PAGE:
Ecosphere: Be the Change You Want to See

Posted By: Megha Chaturvedi|Dated: February 17, 2012

There are those who travel and those who don’t just travel; there are those who change and those who effect change.  In the relatively unknown, desert mountain valley of Spiti, Ecosphere belongs to the latter category.

Ecosphere is an extraordinary, award-winning social enterprise with a focus on conservation and responsible tourism in the Spiti Valley. Started by Ishita Khanna, Sunil Chauhan, Sonam Angdui and Cherring Norbu, Ecosphere promotes sustainable development by harnessing solar technology in the valley.

Located high in the Himalayan Mountains, the Spiti Valley is dotted by vast stretches of white desert. A sparsely populated area in the north-eastern part of Himachal Pradesh, it spans an area of approximately 8000 sq km and is flanked by Tibet & Ladakh. The area endures a 6-month-long winter, during which temperatures fall to as low as -30 degrees centigrade. Its high altitude (the average habitable altitude is 3700 meters above sea level) and extreme winter climate result in sparse vegetation.

A scarcity of wood used for fuel, which must be transported into the valley, “results in high emissions of greenhouse gases and also leads to an increased dependence of the locals on the government,” says Sunil Chauhan, co-owner of Ecosphere.

“The locals spend two to four hours a day [burning] wood, coal, dung and other bushes to cook, heat water and warm their houses. This leads to pressure on the atmosphere, contributing to global warming and climate change. The shortage of fuel (bush and dung) and the high price of imported conventional fuel results in a situation of energy vulnerability.”

But the amount of sunlight in the valley offers many possibilities, says Sunil, who took to trekking from the time he was 18. “We saw how this extremely cold valley has an abundance of sunny days, almost 250 days a year. Sun was the most natural resource we could use. The usage of solar passive technology has proved to be a boon here.”

The houses in the valley have windows, floors and walls that are designed to gather, stock up, and distribute solar energy as heat in the winter and to reduce excessive heat during the summer.

Ecosphere has also worked on building green houses that can be used to grow vegetation. Like wood, food must either be transported to the valley or procured by villagers who travel long distances. To promote self-sufficiency, Ecosphere has “deployed improved green houses that make it possible to cultivate vegetables in extreme climatic conditions and thereby also reduce the carbon footprint,” says Sunil.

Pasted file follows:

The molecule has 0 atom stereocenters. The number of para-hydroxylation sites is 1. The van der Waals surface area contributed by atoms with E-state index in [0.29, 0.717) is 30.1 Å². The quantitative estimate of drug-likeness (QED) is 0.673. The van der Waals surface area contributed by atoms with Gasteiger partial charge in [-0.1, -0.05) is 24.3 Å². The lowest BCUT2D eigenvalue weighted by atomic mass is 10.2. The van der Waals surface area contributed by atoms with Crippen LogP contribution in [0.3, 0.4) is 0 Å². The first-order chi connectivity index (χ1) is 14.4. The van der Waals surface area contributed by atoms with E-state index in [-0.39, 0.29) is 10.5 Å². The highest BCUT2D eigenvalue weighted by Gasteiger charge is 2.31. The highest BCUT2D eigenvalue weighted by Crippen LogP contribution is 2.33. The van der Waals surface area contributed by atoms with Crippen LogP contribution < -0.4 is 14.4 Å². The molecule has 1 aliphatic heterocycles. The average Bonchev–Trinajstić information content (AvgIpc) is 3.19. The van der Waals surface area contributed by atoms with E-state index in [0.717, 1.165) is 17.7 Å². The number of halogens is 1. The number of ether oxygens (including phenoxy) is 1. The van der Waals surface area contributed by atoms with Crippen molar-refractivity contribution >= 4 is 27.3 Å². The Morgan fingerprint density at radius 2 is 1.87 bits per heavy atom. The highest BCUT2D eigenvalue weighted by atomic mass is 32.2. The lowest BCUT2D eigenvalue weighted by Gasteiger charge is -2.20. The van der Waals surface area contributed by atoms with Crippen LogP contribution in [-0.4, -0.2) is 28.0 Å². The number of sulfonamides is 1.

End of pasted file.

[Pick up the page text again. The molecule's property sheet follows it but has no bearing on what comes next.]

Ecosphere has also developed a new design based on the use of local materials such as mud brick, local wood, and straw, which allows farmers to save costs.  Reports suggest that farmers of the Spiti Valley, most of them women, were able to generate Rs. 1500 per month and save an equal amount of money with a 50 sq m greenhouse and increase their income by 50%.  Ecosphere has so far built over 50 green houses in the Lahaul & Spiti valley and another 25 in Lahaul.

As a research and cultural centre for Buddhists, Spiti is also home to monasteries and nunneries. “We have also worked with monasteries in Spiti and Kinnaur by facilitating solar water heaters. They are at times transformed [into a] community bathing area as well as [a] classroom for teaching,” Sunil says.

Ecosphere has also helped by setting up subsidized solar power plants in these areas. Villagers pay a monthly charge and gain from the power plants and wind mills.

“Over 300 families have been benefited by the solar passive houses and improved greenhouses. Over 12 institutions (like monasteries, nunneries, old age home, girls’ hostels) have been supported with the solar passive works, greenhouses, solar baths and solar geysers,” says Ishita, another co-founder of Ecosphere.

“[In addition], two villages (over 60 families and one monastery) have been electrified using solar energy, and a hybrid of a solar, wind and a pedal generator hybrid.”

Ishita, an Ashoka fellow, was conferred the title of MTV Youth Icon in 2008 and received the Real Heroes Award from CNN IBN.

Effective change is change effected, according to Ecosphere’s philosophy. The next time you travel, what change would you like to see or be?

About the Author:

Megha Chaturvedi fled the corporate world in India almost 2 years ago. Since then she has explored various quaint towns across India and crossed a Himalayan glacier in order to study rural SME’s. In the past she has had stints at Daily News & Analysis (DNA), ANI – Reuters and also worked for a digital brand solutions agency. A connoisseur of art, dance and music, she has recently founded a destination branding agency.

The views expressed above are those of the author, and not necessarily representative of the views of the Mahindra Group. 

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  • Kulshreshtha Gaurav

    Insightful and Inspiring

  • Chaturvedii Ambuj

    It’s tough and commendable, the kind of job these people are doing. Wish this could be replicated in plains too.

  • Sindhu Ranka

    Truly commendable work! 

  • Durlov

    A very nice read. Would you know anyone working in the Northeast on similar lines? I would like to participate towards rural devt in Assam. durlovathotmaildotcom

  • Aishwarya Mohan Gahrana

    Good Write – up..

  • Amit Singh

    Nice read. Well researched and documented. Ghumakkad Choree keep traveling, keep en-lighting us.  

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    CPV+SP+FUEL TECHNOLOGY
    NO BOILER, NO TURBINE
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    COST 4 MN$/MW  IN PLAIN

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